Slower Growth Compensated Through Increased Shareholder Payouts
Despite the numerous smaller deals in recent years, Cisco has seen problems to grow its revenues.
Instead, it has resorted to return parts of its massive war chest to shareholders. On top of the high dividend yield, Cisco has repurchased $2 billion of its shares over the past quarter, with cash being returned at a rate of over 6% per annum.
Even after the recent share repurchases, the board still has $10 billion worth of repurchases being authorized at the moment.
Bigger Restructuring Is Desired
CEO John Chambers has been leading Cisco since 1995 as he already announced plans to retire in the fall of 2012. At the time he outlined a two to four year time frame in which he would leave the firm.
With Chambers turning 65 in August of this year, it might be time for him to call it a day. Long term investors have seen incredible returns under the helmet of Chambers, with shares trading at just $2 in 1995. However over the past decade, shares have seen no returns except for the dividends which have been initiated in 2011.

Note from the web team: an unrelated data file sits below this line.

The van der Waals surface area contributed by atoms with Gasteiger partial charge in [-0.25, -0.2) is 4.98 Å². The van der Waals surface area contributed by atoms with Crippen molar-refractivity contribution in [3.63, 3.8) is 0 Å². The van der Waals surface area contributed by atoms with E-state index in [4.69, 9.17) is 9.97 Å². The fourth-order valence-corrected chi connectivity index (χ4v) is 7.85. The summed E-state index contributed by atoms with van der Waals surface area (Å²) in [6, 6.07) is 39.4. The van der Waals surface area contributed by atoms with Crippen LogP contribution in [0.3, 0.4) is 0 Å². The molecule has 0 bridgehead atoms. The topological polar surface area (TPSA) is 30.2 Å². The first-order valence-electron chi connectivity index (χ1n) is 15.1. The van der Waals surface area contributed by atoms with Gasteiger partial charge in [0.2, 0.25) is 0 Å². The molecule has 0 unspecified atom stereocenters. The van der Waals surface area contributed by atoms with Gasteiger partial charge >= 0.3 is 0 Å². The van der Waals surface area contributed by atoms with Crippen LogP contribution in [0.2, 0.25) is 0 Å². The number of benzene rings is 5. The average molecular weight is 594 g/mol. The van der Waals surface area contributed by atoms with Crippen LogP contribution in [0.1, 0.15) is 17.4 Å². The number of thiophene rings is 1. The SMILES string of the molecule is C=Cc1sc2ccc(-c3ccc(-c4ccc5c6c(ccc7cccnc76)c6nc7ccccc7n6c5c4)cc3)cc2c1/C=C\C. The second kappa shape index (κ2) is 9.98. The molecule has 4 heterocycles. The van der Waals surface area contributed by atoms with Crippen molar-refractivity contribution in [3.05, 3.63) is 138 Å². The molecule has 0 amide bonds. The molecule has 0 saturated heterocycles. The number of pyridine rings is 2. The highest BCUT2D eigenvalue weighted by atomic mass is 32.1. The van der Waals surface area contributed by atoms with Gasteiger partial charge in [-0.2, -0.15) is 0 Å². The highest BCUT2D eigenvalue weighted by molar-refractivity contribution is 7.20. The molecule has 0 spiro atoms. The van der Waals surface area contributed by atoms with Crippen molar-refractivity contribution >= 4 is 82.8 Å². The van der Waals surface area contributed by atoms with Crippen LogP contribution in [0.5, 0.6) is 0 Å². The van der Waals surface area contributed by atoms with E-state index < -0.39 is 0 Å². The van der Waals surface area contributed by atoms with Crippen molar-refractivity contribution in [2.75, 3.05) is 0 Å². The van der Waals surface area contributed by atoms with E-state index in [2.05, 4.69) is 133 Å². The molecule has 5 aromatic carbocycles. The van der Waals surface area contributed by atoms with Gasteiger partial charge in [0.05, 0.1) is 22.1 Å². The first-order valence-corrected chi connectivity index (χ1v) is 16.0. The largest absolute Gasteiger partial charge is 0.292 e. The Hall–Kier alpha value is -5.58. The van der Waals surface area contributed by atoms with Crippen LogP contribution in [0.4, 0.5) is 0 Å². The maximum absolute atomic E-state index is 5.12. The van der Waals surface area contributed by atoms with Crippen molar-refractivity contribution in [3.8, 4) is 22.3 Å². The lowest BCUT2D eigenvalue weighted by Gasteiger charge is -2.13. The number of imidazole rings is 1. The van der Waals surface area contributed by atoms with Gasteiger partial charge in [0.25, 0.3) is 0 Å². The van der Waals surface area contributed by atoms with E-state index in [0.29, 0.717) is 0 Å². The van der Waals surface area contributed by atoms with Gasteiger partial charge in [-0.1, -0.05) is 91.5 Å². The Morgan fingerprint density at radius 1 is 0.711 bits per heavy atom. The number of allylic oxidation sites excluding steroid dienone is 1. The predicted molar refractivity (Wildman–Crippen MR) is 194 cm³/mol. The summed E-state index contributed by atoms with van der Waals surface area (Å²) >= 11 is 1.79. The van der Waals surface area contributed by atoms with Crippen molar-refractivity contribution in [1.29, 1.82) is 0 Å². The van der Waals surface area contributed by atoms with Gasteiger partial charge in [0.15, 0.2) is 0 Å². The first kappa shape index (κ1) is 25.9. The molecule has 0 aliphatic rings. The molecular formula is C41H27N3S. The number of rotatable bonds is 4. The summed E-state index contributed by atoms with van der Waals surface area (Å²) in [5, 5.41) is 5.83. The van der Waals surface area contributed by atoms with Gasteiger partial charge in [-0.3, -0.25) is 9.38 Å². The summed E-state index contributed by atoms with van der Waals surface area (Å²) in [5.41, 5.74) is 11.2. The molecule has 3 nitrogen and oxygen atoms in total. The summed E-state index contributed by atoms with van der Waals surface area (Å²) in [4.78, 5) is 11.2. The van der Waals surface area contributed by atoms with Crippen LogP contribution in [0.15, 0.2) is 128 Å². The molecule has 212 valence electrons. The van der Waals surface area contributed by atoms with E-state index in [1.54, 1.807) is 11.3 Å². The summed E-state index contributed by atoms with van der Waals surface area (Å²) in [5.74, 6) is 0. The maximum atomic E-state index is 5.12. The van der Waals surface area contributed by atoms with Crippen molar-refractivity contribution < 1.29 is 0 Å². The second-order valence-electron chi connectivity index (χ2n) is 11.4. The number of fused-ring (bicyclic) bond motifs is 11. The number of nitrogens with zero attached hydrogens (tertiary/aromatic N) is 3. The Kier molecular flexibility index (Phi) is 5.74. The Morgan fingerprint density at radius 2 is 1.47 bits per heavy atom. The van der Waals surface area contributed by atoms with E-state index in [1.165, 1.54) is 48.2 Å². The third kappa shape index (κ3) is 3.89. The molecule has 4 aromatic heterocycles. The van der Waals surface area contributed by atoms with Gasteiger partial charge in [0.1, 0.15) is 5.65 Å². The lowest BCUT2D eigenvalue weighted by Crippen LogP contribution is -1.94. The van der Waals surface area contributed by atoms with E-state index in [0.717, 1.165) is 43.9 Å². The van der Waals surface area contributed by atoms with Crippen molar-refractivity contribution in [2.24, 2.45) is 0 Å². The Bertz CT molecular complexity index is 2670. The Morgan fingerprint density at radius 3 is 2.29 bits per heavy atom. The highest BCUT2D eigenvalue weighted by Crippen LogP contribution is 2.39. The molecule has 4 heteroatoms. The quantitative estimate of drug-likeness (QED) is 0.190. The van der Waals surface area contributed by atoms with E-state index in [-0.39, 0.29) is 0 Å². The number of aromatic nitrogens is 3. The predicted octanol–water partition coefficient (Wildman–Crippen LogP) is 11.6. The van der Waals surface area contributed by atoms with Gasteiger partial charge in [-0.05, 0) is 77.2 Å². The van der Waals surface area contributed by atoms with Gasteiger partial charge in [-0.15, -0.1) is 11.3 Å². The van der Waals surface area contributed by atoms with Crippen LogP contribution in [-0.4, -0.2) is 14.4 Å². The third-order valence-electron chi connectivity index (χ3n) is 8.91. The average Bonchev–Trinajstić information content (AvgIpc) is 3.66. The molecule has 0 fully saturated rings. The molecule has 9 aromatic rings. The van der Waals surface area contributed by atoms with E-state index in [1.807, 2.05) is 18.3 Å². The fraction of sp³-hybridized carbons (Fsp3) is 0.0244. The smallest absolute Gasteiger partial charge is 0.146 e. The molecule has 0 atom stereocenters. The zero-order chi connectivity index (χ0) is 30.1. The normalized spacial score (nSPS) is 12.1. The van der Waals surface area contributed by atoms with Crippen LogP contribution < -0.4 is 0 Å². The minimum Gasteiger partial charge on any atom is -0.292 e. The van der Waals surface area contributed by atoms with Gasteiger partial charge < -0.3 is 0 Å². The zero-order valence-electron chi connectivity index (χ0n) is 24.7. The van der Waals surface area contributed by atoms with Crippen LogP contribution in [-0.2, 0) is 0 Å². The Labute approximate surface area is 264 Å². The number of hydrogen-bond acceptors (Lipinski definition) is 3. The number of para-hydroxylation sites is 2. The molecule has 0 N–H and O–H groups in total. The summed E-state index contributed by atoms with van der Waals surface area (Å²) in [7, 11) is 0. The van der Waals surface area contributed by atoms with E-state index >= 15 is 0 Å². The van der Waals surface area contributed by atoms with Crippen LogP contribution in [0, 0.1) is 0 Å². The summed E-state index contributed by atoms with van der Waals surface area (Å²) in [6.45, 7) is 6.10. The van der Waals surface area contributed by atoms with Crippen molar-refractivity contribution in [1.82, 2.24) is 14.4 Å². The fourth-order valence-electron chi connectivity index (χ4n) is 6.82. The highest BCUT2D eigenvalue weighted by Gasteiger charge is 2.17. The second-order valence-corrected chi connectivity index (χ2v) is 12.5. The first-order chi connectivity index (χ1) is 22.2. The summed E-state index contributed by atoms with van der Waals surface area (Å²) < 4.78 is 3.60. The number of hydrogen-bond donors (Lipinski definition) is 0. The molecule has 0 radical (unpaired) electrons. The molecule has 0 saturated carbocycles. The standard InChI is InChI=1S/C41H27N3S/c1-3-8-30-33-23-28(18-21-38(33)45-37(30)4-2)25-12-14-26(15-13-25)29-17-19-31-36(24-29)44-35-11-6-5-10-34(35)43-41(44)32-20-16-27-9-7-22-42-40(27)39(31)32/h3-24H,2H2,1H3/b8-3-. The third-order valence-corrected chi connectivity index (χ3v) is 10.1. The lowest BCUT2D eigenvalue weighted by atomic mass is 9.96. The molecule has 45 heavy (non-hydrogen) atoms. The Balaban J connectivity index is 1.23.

Recently reports have been surfacing again, speculating on Chambers retirement which might be accompanied by a large reorganization later this year.
Takeaway For Investors
The latest deal is small and of course will not move the needle. The reported deal is just a rounding error in relation to Cisco's own market capitalization.
The problem remains the real stagnation in terms of revenues in recent years and actually declining earnings. Cisco has offset some of this stagnation by retiring shares at a rapid pace and paying attractive dividends, which has pushed shares up a little. Yet investors are starving for real operational growth again.